blog posts

Elements of creativity: Our internal experience (2)

This blog post is the second of a series on creativity in street photography, which will later become my next ebook! Through the lens of 8 contemporary street photographers, we will explore in this article the workings of our creativity –  decoding a mysterious process as unique as the artists interviewed here. David Carol, Rammy Narula, Rohit Vohra, Mike Lee, Melissa Breyer, Martin Waltz, Nima Taradji and Arek Rataj – You’ve inspired me. Thank you!

 

Based on these interviews, I have identified 4 fundamental elements to creativity:

1/ The external world: The people, places and situations that we come across on the streets

2/ Internal experience: Our thoughts, feelings and unique ways of relating to the world

3/ Artistic influences: Artistic influences and encounters that are shaping how we see

4/ Personal vision: A deliberate attempt to articulate a purpose or narrative

Each of these elements influences image-making and creativity for street photographers. This second post is about our internal experience, that I define as: our inner thoughts, feelings, and unique ways of relating to the world – how we feel internally.

 

introduction

Being a photographer means learning how to see – but the way we see is heavily tinted by our own experiences: how we relate to the world, and to ourselves.

In this second section, we will explore the role that inner experiences – our thoughts, feelings, moods and desires – plays in the making of an image.  As Arek Rataj remarked: “Street photographers are not interested with the facts, they end up telling their own inner stories instead”. Given such a high level of subjectivity, it’s even more important to understand the power of emotions and moods on what we create, and further on, developing greater awareness of ourselves. Understanding who we are, what attracts us, and what makes our work unique in a way, is a critical step in finding one’s own voice in street photography. The more we know about ourselves and our art, the more we can become whom we are meant to be.

key insights

1. Seeing beauty in the world. In essence, street photographers are not interested in showing the real world around them, but in the possibility of turning the mundane into the extraordinary. While being keen observers of the world, it is not the world itself that makes street photographers see what they see, but the specific way they relate to the world. And it is as much a thought as it is a feeling that bring them to specific scenes and subjects. As Melissa Breyer beautifully explained: “I feel something from what I am seeing – and my hands make the camera follow suit”.

Yet recognizing such beauty requires a very personal, intimate relationship with the world, and oftentimes results in stories that tell more about ourselves than the world around us. When describing her Waitresses series, Melissa Breyer said that her work was closer to a self-portrait than a documentary. She recognized herself in these women, and was more interested in capturing moods and subtle hints of their lives than exposing their real story to the world.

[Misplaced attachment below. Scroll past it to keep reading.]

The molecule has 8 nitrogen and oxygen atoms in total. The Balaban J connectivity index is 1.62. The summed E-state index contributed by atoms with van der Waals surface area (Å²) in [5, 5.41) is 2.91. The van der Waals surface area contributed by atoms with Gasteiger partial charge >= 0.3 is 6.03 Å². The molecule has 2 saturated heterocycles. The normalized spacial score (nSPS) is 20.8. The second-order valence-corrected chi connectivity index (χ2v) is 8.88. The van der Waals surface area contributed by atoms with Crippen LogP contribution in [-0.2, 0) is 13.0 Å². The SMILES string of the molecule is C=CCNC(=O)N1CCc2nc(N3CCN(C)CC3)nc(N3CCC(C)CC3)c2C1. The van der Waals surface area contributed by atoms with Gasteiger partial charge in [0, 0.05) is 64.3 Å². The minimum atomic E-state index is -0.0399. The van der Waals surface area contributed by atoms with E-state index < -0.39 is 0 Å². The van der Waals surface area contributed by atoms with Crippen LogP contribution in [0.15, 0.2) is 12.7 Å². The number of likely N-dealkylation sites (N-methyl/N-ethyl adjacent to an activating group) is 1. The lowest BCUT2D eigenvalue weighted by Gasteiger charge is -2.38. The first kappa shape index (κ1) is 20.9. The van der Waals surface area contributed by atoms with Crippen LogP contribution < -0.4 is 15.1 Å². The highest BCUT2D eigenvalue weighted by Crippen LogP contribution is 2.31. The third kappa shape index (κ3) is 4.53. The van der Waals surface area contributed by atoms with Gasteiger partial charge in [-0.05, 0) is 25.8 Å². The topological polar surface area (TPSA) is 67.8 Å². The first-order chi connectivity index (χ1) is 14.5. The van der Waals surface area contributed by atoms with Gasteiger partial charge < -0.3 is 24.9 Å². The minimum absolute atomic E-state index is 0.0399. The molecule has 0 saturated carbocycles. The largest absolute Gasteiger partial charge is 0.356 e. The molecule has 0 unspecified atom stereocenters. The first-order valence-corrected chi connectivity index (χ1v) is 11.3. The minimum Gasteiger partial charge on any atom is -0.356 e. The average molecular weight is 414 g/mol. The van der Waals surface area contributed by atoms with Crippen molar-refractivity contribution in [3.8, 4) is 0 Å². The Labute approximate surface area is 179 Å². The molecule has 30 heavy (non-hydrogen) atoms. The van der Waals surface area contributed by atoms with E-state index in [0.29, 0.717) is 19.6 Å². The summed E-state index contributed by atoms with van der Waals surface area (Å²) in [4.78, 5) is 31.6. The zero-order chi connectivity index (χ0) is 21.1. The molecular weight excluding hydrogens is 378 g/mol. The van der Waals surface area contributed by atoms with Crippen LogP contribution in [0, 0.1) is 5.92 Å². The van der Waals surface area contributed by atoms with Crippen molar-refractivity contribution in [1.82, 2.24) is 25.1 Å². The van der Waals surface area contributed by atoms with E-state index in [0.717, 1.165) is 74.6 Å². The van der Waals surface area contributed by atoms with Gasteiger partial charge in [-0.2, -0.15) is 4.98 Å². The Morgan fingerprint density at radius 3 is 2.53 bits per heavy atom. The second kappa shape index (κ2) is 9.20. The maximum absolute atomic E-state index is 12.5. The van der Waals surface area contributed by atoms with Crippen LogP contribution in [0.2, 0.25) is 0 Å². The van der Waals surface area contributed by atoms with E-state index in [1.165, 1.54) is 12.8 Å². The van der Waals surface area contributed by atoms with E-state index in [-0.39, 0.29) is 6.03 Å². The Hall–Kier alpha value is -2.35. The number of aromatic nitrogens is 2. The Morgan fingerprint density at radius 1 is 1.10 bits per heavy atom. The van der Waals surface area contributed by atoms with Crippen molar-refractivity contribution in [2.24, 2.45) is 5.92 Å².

2. The depth of the mind. Many street photographers have sooner or later realized that recurring patterns and themes have been emerging across their work. Arek Rataj never consciously realized his obsession for micro-expressions until it was pointed out to him. Similarly, Nima Taradji discovered that hands played an important role in many of his images when David Carol mentioned it to him. It appears that our work is filled with inner symbols and themes that are very unique to us – in other words, a representation of our feelings and desires, whether we are conscious of them or not.

The importance of our personal experience is even clearer when we look at the output that we’ve produced. “All my pictures look the same” says David Carol. While he tried to produce something new, more edgy, more serious when he was younger, notably using many different formats of lenses and cameras, he realized that he was still producing images that “looked like him”. This unconscious part of us appears to have a strong influence on our personal vision in street photography.

3. Emotional attachment. Many street photographers have experienced an emotional attachment to certain pictures displaying objective shortcomings.  It is as if the experience of shooting this image was enough to make them fall in love with it, after the fact. Our internal experiences as such strongly influence what we shoot, but also how we appreciate and edit our work.  Winogrand was quite aware of this fact, and always recommended to wait “at least 6 months” before looking at your pictures. “Photographers mistake the emotion they feel while taking the picture as judgment that the photograph is good.” While this length of time will rarely apply to the digital photography world, it’s important to realize the power of emotions when it comes to assess the value of our work.